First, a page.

How I Learned to Sleep Again, and Taught My Babies, Too

by Kristen King

Over the last 4 weeks or so, I’ve become increasingly desperate for three things:

  1. More sleep.
  2. A predictable daily schedule.
  3. Unrestricted access to coffee (see No. 1).

It only took about 5 months, but the exhaustion has reached a new level. As Princess Mommy put it on Facebook a few weeks ago, my sleep bank is so overdrawn it should be in collections. Sleep when the babies sleep? Ha! When do you sleep if the babies NEVER sleep? (See Bedtime and Other Lies if you’re feeling out of the loop.)

Thanks to support and guidance from some other twin parents in my life, I revisited Healthy Sleep Habits, Happy Child (which should be subtitled How to Stop Your Children from Ruining Your Life) and discovered that my babies actually both had it in them to be good sleepers if I could just learn to be a good sign-reader and introduce some consistency into their — and my — day.

I’m not going to go into all the details of the book because I’ll do a crap job and then you’ll say, “Well, I tried that and it didn’t work!” because I didn’t explain it right and you were too lazy to read it, you slacker. I mean, don’t take my word for it — borrow it from the library or hit up Amazon for your own copy.

But the long and short of it is that the author, Marc Weissbluth, MD, teaches you to recognize when your child is open to sleep and create a routine and schedule that supports his natural sleep windows. For us, it was like a freakin’ miracle drug, leading to Facebook status updates like these:



And now that they’re in bed at 6 every night, I feel like I have my life back. This is a partial list of things I have done around my house after my kiddos were in bed in the last three days alone:

  1. Washed all of the glass doors and the insides of all the windows I could reach.
  2. Mopped the floors for the first time in about a year (hey, I was on bedrest and dealing with two infants for the last 12 months — cut me some slack).
  3. Cleaned out the refrigerator.
  4. Wiped down my counters and appliances.
  5. Created a list of more than 100 meal ideas that I can bust out from my freezer or pantry with minimal impact to my grocery list or wallet. (That’s for another post!)
  6. Nearly finished my baby shower thank-you notes (I know, I know…)
  7. Drank a glass of wine with my feet up every night.

I now feel that I can ask someone to watch my children for a couple of hours while we go out to dinner and not get the sense that I’m throwing that poor fool to the wolves, ’cause guess what: THE BABIES WILL SLEEP THE WHOLE TIME WE’RE GONE. No more endless screaming. Just hours of quiet, cherubic snoozing. (Insert the sound of angels singing here.) And the time I spend with my little Monkey Man and Doodlebug is MUCH more enjoyable because we’re all so much better rested.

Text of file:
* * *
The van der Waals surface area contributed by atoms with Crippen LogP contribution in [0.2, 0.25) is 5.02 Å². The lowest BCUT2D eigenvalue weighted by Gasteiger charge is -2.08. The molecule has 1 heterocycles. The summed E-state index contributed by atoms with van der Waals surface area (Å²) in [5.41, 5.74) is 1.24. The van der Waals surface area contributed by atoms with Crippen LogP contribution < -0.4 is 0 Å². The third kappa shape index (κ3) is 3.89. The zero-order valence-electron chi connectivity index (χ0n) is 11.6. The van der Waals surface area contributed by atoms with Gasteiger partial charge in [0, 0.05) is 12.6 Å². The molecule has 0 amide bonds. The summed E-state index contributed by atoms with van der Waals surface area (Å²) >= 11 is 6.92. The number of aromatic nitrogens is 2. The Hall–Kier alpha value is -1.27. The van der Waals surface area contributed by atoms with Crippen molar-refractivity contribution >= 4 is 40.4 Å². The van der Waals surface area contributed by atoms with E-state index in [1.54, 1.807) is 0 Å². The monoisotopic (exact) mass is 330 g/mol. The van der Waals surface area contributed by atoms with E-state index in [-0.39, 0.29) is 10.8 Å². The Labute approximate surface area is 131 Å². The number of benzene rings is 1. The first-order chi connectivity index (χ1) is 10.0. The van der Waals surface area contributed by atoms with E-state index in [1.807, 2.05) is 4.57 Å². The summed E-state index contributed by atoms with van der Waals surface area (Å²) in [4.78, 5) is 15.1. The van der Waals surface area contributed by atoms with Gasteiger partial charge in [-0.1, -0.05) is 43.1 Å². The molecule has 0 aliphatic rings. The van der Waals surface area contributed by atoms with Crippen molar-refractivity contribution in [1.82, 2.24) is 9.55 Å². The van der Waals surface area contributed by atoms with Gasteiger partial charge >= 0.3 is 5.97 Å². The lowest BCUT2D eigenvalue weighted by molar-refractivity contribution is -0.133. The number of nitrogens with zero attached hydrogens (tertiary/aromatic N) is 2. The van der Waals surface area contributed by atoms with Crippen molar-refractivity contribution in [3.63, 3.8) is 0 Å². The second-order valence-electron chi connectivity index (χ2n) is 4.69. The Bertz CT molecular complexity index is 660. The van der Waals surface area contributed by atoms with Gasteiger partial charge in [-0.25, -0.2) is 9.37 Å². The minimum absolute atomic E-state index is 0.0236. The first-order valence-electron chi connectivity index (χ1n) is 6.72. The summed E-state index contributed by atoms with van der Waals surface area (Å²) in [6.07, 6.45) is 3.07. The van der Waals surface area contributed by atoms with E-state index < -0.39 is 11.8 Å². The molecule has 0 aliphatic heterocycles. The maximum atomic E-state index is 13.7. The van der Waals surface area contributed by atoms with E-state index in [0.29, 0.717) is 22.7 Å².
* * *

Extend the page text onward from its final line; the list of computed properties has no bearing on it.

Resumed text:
If I’d know it would be this easy, I would have done it months ago. I should have done it months ago, but I don’t think I was ready to accept that it was possible to teach my children how to do things on a regular timetable without using cruel baby training methods like making them cry it out in their cribs for hours every night. Newsflash: If you pay attention to what your kids are already telling you and give them what they need when they need it, there is no crying. Who knew?

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Kristen King (aka, Mommy-in-Training) is a red-headed, glasses-wearing, wine-drinking, perpetually undercaffeinated twin mom who lives at 10,200 feet in Leadville Colorado, and founder of She and her husband, Jesse (aka, Daddy-in-Training) have fraternal boys born in December 2011, two dogs, and two cats. They are both endurance athletes. She works full-time from home in virtual training, and he drives the local school bus. Learn more and meet the rest of the team on our About page.

{ 2 comments… read them below or add one }

1 Heather C June 15, 2012 at 5:27 am

It must be a good book as I requested it from the library several weeks ago and am still patiently waiting my turn. Although, I am a bit of a skeptic. The twins have a good bedtime routine, it’s the 3 year old that makes it complicated. And she was an amazing sleeper up until 3 months ago when we had to de-pacifier her for health reasons.


2 Tesha Solinas November 4, 2015 at 3:44 am

Hi everyone, I’m a new mother and I am trying to get my three month daughter to sleep through the night. Currently I am fortunate to get four hours rest per night. Does anyone have any ideas? Regards


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